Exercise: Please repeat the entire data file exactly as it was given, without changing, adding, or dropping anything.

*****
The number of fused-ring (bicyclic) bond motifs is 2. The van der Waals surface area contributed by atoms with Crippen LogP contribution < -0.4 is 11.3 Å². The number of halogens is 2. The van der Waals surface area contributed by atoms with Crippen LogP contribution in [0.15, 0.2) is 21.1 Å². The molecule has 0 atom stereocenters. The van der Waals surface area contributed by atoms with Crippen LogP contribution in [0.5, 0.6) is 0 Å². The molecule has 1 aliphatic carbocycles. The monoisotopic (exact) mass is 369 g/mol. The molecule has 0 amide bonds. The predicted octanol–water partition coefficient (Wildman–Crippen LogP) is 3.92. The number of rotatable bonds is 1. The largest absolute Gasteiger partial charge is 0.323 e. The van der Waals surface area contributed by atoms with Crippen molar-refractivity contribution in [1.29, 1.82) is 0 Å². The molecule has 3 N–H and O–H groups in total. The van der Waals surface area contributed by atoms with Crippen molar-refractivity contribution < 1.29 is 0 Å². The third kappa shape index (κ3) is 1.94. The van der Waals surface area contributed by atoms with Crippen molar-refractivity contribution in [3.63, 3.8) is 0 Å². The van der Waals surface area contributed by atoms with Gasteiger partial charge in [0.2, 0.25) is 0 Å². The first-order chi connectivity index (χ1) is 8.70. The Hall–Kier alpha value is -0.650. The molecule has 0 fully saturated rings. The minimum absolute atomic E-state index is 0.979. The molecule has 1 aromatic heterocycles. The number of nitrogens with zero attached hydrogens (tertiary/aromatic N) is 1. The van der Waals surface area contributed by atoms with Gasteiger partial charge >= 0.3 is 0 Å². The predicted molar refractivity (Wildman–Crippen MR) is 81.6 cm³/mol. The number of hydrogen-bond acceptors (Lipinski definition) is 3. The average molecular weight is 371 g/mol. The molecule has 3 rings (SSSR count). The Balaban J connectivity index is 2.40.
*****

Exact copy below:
The number of fused-ring (bicyclic) bond motifs is 2. The van der Waals surface area contributed by atoms with Crippen LogP contribution < -0.4 is 11.3 Å². The number of halogens is 2. The van der Waals surface area contributed by atoms with Crippen LogP contribution in [0.15, 0.2) is 21.1 Å². The molecule has 0 atom stereocenters. The van der Waals surface area contributed by atoms with Crippen LogP contribution in [0.5, 0.6) is 0 Å². The molecule has 1 aliphatic carbocycles. The monoisotopic (exact) mass is 369 g/mol. The molecule has 0 amide bonds. The predicted octanol–water partition coefficient (Wildman–Crippen LogP) is 3.92. The number of rotatable bonds is 1. The largest absolute Gasteiger partial charge is 0.323 e. The van der Waals surface area contributed by atoms with Crippen molar-refractivity contribution in [1.29, 1.82) is 0 Å². The molecule has 3 N–H and O–H groups in total. The van der Waals surface area contributed by atoms with Crippen molar-refractivity contribution < 1.29 is 0 Å². The third kappa shape index (κ3) is 1.94. The van der Waals surface area contributed by atoms with Crippen molar-refractivity contribution in [3.63, 3.8) is 0 Å². The van der Waals surface area contributed by atoms with Gasteiger partial charge in [0.2, 0.25) is 0 Å². The first-order chi connectivity index (χ1) is 8.70. The Hall–Kier alpha value is -0.650. The molecule has 0 fully saturated rings. The minimum absolute atomic E-state index is 0.979. The molecule has 1 aromatic heterocycles. The number of nitrogens with zero attached hydrogens (tertiary/aromatic N) is 1. The van der Waals surface area contributed by atoms with Gasteiger partial charge >= 0.3 is 0 Å². The predicted molar refractivity (Wildman–Crippen MR) is 81.6 cm³/mol. The number of hydrogen-bond acceptors (Lipinski definition) is 3. The average molecular weight is 371 g/mol. The molecule has 3 rings (SSSR count). The Balaban J connectivity index is 2.40.